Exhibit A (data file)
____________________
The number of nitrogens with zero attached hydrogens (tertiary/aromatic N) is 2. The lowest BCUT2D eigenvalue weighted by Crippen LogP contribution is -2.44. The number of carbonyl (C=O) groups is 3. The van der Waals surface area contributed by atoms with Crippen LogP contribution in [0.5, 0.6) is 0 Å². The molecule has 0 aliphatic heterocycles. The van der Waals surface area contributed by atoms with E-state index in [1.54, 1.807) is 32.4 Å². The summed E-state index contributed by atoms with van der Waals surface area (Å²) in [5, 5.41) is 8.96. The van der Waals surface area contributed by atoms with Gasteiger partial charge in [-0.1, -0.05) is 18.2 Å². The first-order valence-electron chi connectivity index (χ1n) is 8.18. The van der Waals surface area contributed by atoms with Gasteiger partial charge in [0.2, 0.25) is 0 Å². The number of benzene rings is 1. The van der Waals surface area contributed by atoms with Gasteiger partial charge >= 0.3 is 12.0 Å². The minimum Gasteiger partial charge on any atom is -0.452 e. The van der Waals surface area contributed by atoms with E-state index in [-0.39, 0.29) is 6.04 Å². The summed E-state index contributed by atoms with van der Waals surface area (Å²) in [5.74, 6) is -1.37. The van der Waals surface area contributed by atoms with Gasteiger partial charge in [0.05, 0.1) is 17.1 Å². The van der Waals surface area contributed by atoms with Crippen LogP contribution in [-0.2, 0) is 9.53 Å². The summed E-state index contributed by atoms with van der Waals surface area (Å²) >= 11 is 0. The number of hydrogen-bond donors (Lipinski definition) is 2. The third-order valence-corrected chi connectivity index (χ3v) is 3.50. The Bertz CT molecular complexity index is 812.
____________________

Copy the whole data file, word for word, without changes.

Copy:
The number of nitrogens with zero attached hydrogens (tertiary/aromatic N) is 2. The lowest BCUT2D eigenvalue weighted by Crippen LogP contribution is -2.44. The number of carbonyl (C=O) groups is 3. The van der Waals surface area contributed by atoms with Crippen LogP contribution in [0.5, 0.6) is 0 Å². The molecule has 0 aliphatic heterocycles. The van der Waals surface area contributed by atoms with E-state index in [1.54, 1.807) is 32.4 Å². The summed E-state index contributed by atoms with van der Waals surface area (Å²) in [5, 5.41) is 8.96. The van der Waals surface area contributed by atoms with Gasteiger partial charge in [-0.1, -0.05) is 18.2 Å². The first-order valence-electron chi connectivity index (χ1n) is 8.18. The van der Waals surface area contributed by atoms with Gasteiger partial charge in [0.2, 0.25) is 0 Å². The number of benzene rings is 1. The van der Waals surface area contributed by atoms with Gasteiger partial charge >= 0.3 is 12.0 Å². The minimum Gasteiger partial charge on any atom is -0.452 e. The van der Waals surface area contributed by atoms with E-state index in [-0.39, 0.29) is 6.04 Å². The summed E-state index contributed by atoms with van der Waals surface area (Å²) in [5.74, 6) is -1.37. The van der Waals surface area contributed by atoms with Gasteiger partial charge in [0.05, 0.1) is 17.1 Å². The van der Waals surface area contributed by atoms with Crippen LogP contribution in [-0.2, 0) is 9.53 Å². The summed E-state index contributed by atoms with van der Waals surface area (Å²) >= 11 is 0. The number of hydrogen-bond donors (Lipinski definition) is 2. The third-order valence-corrected chi connectivity index (χ3v) is 3.50. The Bertz CT molecular complexity index is 812.